Contributor: Chris Jones
Hundreds of senior wealth management and trust executives recently gathered at the 2010 ABA Wealth Management and Trust Conference in Phoenix Arizona to discuss the strategies needed to help their firms meet top line goals and better manage new regulations.
In short, everyone is asking, “Is good news on the horizon?” Much has been said about how wealth management and trust businesses have helped sustain many banking companies during the recent economic downturn. Some institutions even say they are reorganizing around three or four core divisions in which the wealth management and trust will be featured prominently. Three common-themed questions came up over and over during the conference:
- What are the emerging drivers for the wealth management and trust business?
- What sets one platform apart from another?
- What will be the differentiating factors that will separate winners from losers?
Industry consultant, Tiburon Strategic Advisors, chaired a panel discussion with two leading banking analysts focusing on answers to these and other critical questions facing the industry today. Three key strategies were put forth during this session to help wealth management and trust organizations better perform in 2010:
Switch to offense – With the recent turmoil in the banking market, many clients have been underserved or ignored completely. Banks need to focus more on client referrals and increase efforts in target and niche marketing.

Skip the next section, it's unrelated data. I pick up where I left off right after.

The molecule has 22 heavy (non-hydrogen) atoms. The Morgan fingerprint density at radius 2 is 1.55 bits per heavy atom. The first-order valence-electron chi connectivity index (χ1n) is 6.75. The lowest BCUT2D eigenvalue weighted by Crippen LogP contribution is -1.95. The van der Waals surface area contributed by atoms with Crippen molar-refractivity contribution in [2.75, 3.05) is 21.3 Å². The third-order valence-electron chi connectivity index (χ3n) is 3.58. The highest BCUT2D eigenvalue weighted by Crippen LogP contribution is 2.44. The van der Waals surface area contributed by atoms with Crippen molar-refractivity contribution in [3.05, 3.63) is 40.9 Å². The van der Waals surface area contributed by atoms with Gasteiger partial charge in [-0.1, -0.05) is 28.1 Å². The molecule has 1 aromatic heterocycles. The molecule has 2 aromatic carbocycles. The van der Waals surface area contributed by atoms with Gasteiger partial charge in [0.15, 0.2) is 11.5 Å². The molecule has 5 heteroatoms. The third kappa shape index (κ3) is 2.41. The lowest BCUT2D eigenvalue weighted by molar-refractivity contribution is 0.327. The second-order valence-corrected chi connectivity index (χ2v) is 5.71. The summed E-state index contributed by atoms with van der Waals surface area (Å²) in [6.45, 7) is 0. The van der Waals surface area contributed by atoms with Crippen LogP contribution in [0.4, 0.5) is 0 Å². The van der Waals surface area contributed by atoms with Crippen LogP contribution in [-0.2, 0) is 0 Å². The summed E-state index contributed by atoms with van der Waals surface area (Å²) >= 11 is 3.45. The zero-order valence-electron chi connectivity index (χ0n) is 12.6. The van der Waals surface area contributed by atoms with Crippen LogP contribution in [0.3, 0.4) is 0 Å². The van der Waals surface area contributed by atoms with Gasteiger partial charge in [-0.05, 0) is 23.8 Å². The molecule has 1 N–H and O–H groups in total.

Move with the new market realities – Times have changed over the past 18 months and investments strategies have followed suit. Transparent, low cost, guaranteed products are in high demand. Organizations might want to consider low cost indexing and exchange traded funds (ETFs) or guaranteed funds when updating investment strategies.
Switch talent focus to acquisitions – By considering the acquisition of a large RIA, for example, an organization can benefit from the investment management and financial planning capabilities many bring to bear. There is still a pool of experienced talent left from the recent bank and wirehouse consolidations that can help bolster trust or wealth management firms.
What do you see as the biggest challenges facing trust and wealth management organizations in 2010? How is your firm managing these challenges?